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After two teens, aged 16 and 12  lost their left arms to shark bites in separate incidents about two miles apart in Oak Island, North Carolina, this news will be welcome.

Lifeguards on Surfside Beach in California are sending out drones to detect sharks. If the sharks show aggressive behavior, the beaches will be closed.

The idea of tracking sharks from the air is nothing new. Air patrols have been done in other places using Cessnas and other planes, but the drones make this very effective and fast.

Using drones it takes only a few minutes to see if the sharks will be a problem, a task that used to take up to two hours for lifeguards on jet skis.

The full story and additional video can be found on the BBC’s website.

And for those interested in the type of drones being used:

The CBS video suggets that these are DJI Phantom 3 Professional drones, as can be gleamed from the golden stripes on the arms of the quadcopter.

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Yilong drone

China is incrementally advancing its development and employment of UAVs. According to a 2013 report by the Defense Science Board, China’s move into unmanned systems is “alarming” and combines unlimited resources with technological awareness that might allow China to match or even outpace U.S. spending on unmanned systems in the future.

This statement comes straight from the Annual Report on Military and Security Developments Involving the People’s Republic of China 2013.

China’s ability to use drones is increasing rapidly. According to the report, China “plans to produce upwards of 41,800 land- and sea-based unmanned systems, worth about $10.5 billion, between 2014 and 2023.”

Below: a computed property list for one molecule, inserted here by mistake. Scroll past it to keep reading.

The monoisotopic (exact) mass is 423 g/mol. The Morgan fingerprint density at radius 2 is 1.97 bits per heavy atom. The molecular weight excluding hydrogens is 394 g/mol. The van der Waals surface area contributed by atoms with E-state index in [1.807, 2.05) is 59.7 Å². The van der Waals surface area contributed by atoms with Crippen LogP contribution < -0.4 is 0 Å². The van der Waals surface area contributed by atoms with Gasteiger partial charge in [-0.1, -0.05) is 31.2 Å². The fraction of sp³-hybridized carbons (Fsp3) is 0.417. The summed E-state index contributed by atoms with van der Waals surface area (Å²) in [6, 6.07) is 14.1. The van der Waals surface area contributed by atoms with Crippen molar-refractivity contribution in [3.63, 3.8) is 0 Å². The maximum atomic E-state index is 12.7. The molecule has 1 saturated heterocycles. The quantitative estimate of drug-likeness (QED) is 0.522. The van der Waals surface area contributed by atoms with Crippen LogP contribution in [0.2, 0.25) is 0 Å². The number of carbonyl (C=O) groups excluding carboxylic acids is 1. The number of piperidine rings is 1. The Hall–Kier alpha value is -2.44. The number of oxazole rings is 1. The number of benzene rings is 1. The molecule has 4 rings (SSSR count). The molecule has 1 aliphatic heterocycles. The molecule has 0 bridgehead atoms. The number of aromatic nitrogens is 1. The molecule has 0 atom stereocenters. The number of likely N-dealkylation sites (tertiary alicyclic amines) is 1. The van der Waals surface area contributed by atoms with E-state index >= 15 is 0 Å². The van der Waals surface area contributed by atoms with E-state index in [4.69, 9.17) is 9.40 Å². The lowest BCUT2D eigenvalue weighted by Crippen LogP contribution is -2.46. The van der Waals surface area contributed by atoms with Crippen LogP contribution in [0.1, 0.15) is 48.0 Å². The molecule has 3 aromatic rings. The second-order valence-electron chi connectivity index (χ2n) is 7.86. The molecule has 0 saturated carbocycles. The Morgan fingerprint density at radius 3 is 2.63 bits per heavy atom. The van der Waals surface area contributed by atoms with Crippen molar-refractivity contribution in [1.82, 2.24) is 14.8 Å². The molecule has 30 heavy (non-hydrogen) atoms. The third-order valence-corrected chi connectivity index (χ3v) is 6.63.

China will match or even outpace U.S. spending on unmanned systems in the future.

Four drones under development include the Xianglong (Soaring Dragon), Yilong (Pterodactyl), Sky Saber, and Lijian (Sharp Sword), with the latter three drones configured to fire precision-strike weapons

Wired.com reports that with the anticipated succesful test flight of the Lijian, China becomes the last major aerospace power to field a jet-powered, stealth drone prototype.

Blurry pictures of the Lijian drone

Chinese models on display at the Zhuhai show included the CH-4 and the Wing Loong, or Pterodactyl, described as apparent clones of the US Reaper and Predator drones; the Xianglong, or Soaring Dragon, that appears modeled after the US RQ-4 Global Hawk.

Some information on the Wong Loong and the Xianglong can be found on this page.

China is entering the UAV drone arms race in force. The drones to are already put to work, as one Wing Loong drone was intercepted near the disputed Senkaku islands, as the aviationist reports.